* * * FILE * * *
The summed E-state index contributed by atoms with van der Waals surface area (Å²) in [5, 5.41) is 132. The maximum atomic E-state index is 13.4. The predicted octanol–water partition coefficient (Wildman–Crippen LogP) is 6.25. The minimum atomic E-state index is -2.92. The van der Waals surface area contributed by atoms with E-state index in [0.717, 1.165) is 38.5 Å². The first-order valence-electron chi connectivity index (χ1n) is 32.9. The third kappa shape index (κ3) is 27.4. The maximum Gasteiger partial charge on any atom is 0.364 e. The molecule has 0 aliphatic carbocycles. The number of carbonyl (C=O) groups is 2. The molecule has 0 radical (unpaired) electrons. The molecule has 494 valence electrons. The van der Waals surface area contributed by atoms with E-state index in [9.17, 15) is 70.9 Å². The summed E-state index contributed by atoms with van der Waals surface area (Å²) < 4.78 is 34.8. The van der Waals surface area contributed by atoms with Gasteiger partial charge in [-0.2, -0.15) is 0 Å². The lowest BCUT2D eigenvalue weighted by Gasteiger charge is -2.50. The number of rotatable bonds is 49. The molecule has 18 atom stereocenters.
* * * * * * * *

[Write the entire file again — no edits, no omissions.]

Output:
The summed E-state index contributed by atoms with van der Waals surface area (Å²) in [5, 5.41) is 132. The maximum atomic E-state index is 13.4. The predicted octanol–water partition coefficient (Wildman–Crippen LogP) is 6.25. The minimum atomic E-state index is -2.92. The van der Waals surface area contributed by atoms with E-state index in [0.717, 1.165) is 38.5 Å². The first-order valence-electron chi connectivity index (χ1n) is 32.9. The third kappa shape index (κ3) is 27.4. The maximum Gasteiger partial charge on any atom is 0.364 e. The molecule has 0 aliphatic carbocycles. The number of carbonyl (C=O) groups is 2. The molecule has 0 radical (unpaired) electrons. The molecule has 494 valence electrons. The van der Waals surface area contributed by atoms with E-state index in [9.17, 15) is 70.9 Å². The summed E-state index contributed by atoms with van der Waals surface area (Å²) < 4.78 is 34.8. The van der Waals surface area contributed by atoms with Gasteiger partial charge in [-0.2, -0.15) is 0 Å². The lowest BCUT2D eigenvalue weighted by Gasteiger charge is -2.50. The number of rotatable bonds is 49. The molecule has 18 atom stereocenters.